RESPONSE NUMBER THIRTY-SEVEN To Galatians Re-imagined: Reading with the Eyes of the Vanquished (Fortress 2010) by Brigitte Kahl

Professor Brigitte Kahl, in Chapter Six, considers several sections from the Galatians letter. Kahl examines these verses to demonstrate the cogency of the primary themes presented in her book. 

A consideration of selected portions of the Galatians letter falls well short of a full blown commentary.  My opinion, expressed in earlier posts, is that a commentary is the best and possibly the only way to re-locate this document in a context different from the traditionally accepted one.

Kahl's central theme is this: those who have appealed directly to Paul's converts are representatives of Diaspora Jewish communities, who insist that Gentile, male messianists need to accept circumcision.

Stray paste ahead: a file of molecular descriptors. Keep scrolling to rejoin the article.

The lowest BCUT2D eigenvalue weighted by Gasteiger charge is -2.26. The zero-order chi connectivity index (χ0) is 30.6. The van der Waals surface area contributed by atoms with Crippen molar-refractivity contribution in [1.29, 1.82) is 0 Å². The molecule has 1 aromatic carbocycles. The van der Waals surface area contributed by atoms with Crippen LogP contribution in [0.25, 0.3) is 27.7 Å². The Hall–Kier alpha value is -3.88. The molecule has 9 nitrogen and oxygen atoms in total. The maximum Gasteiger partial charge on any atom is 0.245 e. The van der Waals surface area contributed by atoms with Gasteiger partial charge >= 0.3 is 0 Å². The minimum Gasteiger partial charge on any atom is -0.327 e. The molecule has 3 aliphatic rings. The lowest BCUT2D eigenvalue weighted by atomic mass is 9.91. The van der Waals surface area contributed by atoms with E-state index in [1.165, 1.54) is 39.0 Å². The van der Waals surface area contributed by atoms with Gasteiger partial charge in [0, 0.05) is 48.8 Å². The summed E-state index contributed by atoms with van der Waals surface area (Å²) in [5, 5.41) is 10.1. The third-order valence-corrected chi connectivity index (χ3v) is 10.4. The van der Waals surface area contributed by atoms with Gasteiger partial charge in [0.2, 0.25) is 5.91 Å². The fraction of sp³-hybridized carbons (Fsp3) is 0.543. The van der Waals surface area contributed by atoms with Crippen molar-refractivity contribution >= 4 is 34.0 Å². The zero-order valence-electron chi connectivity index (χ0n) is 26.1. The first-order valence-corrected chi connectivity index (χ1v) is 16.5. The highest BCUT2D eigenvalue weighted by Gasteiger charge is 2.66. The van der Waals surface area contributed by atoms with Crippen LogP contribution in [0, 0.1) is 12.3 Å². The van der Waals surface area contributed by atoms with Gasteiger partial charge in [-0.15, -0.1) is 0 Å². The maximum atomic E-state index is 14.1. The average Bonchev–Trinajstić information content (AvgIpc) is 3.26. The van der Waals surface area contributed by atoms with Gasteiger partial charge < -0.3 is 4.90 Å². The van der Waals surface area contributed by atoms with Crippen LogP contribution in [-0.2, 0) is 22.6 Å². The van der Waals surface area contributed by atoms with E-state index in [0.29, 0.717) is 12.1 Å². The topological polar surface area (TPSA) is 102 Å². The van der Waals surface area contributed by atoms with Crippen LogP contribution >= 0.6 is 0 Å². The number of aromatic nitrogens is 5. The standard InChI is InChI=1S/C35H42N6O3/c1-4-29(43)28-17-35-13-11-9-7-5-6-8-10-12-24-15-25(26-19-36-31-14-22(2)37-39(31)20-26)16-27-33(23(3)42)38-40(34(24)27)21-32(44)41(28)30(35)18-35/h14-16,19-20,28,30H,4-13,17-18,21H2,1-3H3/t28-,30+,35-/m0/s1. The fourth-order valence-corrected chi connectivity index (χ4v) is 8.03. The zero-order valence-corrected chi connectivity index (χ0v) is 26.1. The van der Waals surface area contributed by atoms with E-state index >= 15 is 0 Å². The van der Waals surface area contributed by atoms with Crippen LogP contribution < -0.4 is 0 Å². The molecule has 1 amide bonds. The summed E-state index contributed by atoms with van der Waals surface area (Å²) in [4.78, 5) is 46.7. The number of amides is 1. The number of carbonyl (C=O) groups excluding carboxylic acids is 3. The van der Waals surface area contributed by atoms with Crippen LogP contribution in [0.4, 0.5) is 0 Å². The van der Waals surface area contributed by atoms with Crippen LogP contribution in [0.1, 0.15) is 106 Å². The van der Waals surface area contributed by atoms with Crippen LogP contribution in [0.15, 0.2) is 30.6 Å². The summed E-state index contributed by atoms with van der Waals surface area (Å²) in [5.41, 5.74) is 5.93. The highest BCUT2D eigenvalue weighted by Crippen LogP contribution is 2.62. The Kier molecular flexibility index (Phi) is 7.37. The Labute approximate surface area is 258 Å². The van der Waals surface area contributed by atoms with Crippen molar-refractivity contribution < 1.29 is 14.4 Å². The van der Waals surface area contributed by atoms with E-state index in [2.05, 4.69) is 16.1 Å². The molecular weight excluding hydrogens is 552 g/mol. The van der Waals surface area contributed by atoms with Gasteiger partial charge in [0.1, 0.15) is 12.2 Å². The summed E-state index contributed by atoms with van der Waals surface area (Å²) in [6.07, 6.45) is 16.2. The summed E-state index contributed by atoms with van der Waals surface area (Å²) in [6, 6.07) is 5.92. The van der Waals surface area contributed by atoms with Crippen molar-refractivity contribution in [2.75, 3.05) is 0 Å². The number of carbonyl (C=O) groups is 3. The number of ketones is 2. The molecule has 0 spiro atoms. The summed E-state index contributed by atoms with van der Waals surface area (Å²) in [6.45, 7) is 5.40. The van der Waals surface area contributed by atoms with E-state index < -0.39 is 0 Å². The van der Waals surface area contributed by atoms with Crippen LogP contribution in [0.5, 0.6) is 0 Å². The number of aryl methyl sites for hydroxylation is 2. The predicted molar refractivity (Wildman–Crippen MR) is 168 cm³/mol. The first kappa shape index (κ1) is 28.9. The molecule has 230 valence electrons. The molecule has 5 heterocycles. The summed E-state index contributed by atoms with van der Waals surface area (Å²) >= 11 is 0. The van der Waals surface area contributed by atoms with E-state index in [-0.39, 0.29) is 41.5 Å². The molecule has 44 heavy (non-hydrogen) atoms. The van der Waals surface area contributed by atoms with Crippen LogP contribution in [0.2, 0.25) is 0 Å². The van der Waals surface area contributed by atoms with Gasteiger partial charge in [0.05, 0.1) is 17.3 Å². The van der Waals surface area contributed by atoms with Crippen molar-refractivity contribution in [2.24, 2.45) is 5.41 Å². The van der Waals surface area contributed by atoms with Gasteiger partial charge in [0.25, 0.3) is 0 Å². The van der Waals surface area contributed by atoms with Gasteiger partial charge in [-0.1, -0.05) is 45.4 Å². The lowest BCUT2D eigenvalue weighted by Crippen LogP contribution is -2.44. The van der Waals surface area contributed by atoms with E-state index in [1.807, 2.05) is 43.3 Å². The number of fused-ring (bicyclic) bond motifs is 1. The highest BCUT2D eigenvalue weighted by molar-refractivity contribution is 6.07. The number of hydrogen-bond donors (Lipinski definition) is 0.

Why is this demand being made? 

Kahl speculates that representatives from the Jewish communities, residing in the province of Galatia, argued to Paul's converts that they all will come under severe sanction by the Roman occupiers. 

Why? Because the Gentile messianists must be observed by the Roman occupation as lacking foreskins to be deemed Jewish and thus, avoid punishment as irreligious traitors to the emperor.

The argument made in Galatia by Jewish representatives is that the Galatian gentiles, who desire to worship and live pursuant to the earlier preaching of Paul, must either accept circumcision or return to participation in the public worship of the emperor.